Toasts are given on a variety of occasions. When you are asked to give a toast, personalize the toast to that individual, and keep that person as the center of attention.
Find out about the person you will be toasting. Talk to other people who know her. You might be able to find out some fun or interesting stories.
Outline the speech. Even if you think you are the best speechwriter you know, there's always a chance that you will forget something or lock up during your speech. A small notecard with an outline can help you get back on track if you lose your line of thought. Writing can also help you organize your speech.
Introduce yourself to start the speech. Not everyone at the event will know who you are. In this quick introduction, mention how you know the individual or individuals you are toasting.
Gear the speech toward your own strengths. While many toasts include a joke or funny statement, if you do not feel comfortable delivering one, then don't. There is no rule that the toast must start out with humor.
Tell a short story about the individual or individuals you are toasting. It can be from your experience with them, or a story that you found out about while talking with others.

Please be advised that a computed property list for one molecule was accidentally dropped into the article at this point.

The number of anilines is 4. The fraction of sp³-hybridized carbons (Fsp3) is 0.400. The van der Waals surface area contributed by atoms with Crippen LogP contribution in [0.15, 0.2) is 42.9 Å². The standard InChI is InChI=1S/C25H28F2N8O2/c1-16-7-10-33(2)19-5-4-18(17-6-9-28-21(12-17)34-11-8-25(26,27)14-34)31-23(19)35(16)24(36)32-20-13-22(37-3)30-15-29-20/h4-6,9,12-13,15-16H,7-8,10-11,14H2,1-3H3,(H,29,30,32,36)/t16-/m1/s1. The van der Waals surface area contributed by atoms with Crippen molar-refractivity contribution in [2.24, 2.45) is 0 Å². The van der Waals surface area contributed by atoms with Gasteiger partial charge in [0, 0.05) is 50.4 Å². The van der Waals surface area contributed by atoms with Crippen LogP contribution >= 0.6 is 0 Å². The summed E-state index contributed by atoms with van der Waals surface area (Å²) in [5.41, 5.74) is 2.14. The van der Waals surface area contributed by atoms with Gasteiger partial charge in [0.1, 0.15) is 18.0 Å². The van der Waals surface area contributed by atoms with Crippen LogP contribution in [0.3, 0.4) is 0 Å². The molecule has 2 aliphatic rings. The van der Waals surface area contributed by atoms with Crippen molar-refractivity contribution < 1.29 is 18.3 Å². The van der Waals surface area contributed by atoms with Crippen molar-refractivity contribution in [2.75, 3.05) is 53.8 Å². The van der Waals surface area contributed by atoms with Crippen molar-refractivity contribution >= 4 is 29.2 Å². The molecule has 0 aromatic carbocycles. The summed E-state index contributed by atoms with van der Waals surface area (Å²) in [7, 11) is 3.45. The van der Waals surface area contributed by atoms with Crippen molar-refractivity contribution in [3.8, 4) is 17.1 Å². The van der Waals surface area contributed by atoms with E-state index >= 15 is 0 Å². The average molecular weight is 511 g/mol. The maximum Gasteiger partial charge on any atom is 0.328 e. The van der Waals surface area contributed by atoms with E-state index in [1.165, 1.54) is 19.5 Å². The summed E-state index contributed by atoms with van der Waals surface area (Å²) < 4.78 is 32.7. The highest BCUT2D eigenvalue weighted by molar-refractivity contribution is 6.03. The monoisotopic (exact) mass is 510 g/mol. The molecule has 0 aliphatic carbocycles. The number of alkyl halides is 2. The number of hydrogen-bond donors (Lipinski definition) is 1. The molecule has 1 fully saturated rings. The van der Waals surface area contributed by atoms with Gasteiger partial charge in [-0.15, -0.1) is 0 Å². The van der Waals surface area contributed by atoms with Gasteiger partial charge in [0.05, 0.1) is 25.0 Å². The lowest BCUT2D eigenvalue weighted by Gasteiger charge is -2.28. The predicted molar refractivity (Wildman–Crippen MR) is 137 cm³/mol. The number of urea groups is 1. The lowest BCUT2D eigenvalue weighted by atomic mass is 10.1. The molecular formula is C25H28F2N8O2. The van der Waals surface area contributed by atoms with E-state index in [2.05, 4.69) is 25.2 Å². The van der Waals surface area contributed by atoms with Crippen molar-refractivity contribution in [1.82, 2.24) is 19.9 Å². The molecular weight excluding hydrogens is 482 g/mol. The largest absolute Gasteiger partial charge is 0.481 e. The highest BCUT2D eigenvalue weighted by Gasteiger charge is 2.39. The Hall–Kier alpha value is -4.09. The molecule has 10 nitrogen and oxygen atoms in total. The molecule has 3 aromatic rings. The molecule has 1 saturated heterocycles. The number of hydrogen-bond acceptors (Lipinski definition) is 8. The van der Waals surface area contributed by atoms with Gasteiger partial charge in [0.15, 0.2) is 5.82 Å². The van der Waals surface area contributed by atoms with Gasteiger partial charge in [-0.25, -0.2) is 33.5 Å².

Refer to the purpose of the event. Congratulate the person or people that you are giving the toast for, and end the toast.
Be careful not to confuse a toast and a roast. Remember that everyone there will not know who you are, and they might misinterpret your good-natured jokes directed at the subject of your toast as being rude.
Keep your toast short. The focus of the event is on the person or people you are toasting and not on your toast itself.
Alan Kirk has been writing for online publications since 2006. He has more than 15 years' experience in catering, management and government relations. Kirk has a bachelor's degree in business management from the University of Maryland.